Wednesday, 21 July 2010

The Royal Academy of Art Summer Exhibition

I’ve had the privilege of dissolving probably the greatest problem of the annual RA summer show. That being that: human nature, even for one who tries their hardest out of pure dogged fascination, cannot keep our feet from tiring, our eyes from glazing over, or our concentration from lapsing; due to the sheer quantity of art stifling all viewable wall or plinth space available unto the academy. There is only one case worse, October’s Frieze Fair, which is a completely overwhelming and disorientating experience requiring sheer mental strength. Overall, despite there being great work to discover here, the experience is itself disappointing. This is due to the fact that no attempt will be able to reveal the mysteries of the unseen. (One always assumes that in failure to complete a viewing, the most exquisitely mind-blowing, beautiful and radical will be just around the corner). There is nothing worse than rushing the experience of art out of no given choice…

I, by complete charming chance, have been able to preview the exhibition not once, not twice, but three times, in my job as…a waitress, which provided just enough to be able to judge the holistic atmosphere of the exhibition, to note the famous and their iconic styles, the unnoted, and the notably unnote-worthy. And have since made a dedicated longer visit.

There is a couple of artists featured with whom I have formed particular alliance to after hearing them speak in the flesh about their work: Grayson Perry on his slightly queer and very eccentric ceramics; and Humphrey Ocean on his series Peggy’s Birthday, which was exhibited at the Sidney Cooper Gallery in Canterbury last September. Six of Peggy’s Birthday made the show, of which one - Geoffrey - has been printed onto postcard.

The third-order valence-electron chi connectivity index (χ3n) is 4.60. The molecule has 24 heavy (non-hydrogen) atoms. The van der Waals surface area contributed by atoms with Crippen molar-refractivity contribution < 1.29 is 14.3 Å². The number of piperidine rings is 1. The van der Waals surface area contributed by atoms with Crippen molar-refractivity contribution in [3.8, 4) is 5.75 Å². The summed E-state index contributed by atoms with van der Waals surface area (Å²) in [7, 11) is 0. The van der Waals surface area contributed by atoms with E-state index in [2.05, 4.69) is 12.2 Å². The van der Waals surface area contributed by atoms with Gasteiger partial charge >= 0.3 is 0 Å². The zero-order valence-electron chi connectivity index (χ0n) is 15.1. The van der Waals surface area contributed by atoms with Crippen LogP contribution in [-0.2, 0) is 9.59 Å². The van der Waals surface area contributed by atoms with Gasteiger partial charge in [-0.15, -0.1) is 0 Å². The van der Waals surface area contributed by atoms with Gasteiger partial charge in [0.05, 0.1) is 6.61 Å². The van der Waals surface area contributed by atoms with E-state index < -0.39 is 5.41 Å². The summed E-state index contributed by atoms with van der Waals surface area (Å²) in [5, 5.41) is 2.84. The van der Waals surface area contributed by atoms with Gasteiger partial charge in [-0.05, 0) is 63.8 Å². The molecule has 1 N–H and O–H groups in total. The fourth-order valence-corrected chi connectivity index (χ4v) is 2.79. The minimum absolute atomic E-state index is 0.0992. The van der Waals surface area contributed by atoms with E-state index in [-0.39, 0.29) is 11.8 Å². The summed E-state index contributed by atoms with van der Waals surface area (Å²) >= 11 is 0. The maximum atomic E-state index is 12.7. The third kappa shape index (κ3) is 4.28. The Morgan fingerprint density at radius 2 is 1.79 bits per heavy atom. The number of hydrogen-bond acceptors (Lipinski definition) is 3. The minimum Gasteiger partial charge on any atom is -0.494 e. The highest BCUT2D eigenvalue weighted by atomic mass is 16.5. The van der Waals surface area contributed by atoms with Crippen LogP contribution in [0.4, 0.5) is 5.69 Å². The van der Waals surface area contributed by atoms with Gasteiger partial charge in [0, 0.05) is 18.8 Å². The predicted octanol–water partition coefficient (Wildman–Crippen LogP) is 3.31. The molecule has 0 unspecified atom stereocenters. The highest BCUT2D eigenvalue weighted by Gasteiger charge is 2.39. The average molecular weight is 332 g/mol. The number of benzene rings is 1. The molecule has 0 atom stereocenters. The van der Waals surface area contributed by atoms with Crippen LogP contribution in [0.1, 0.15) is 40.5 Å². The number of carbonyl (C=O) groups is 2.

Grayson Perry’s work seems to be the perfect proportion of creative absurdness. His visually extravagant work could be furniture pieces in the Wallace Collection or British Museum because through tradition eyes, Personal Creation Myth could not be deemed anything other than a pot – it’s well made, decorative and certainly beautiful – the coral pink marbling of the varnished sky particularly. It’s absurd, some might say surreal - though not in the way of the Surrealists - due to it’s subject matter, and means of exploration. (For some reason, a pot will never seem as natural a place for creative expression as a canvas.) Perhaps then the perfect home for a Perry pot would be a rescued country home, out of a programme entitled something like that, where Laurence Llewelyn Bowen and Andy Warhol (, or more likely, Michael Craig-Martin) have had their way, sometimes in unison and sometimes not. It is yet unsold! Ocean’s works are characterful portraits of which I only have one slight complaint: the dull skin minorly snuffs the life of these personalities.

I was unimpressed by the repetitive work of Michael Craig-Martin – I expected to feel indebted that I missed last year’s summer show – that the work of 2010 Untitled (Real), Untitled (Paradise) and Kids, would be noticeably different from 2008. Personally, I think the man has been holidaying since bulk printing in 2008…He’s been using the same imagery year after year, regardless of the so-called title and supposed intent. Honestly, Untitled or Real. Don’t suggest it has no obvious point when it glows neon 2m letters that very unambiguously spell what they do. There is a difference between an artist choosing to use an unusual, non fine-art medium for creative affect, and an artist who through the way he works, appears unable to create work outside of the niche he is filling – this is when you come to doubt the artist because essentially you see little creative future in their work.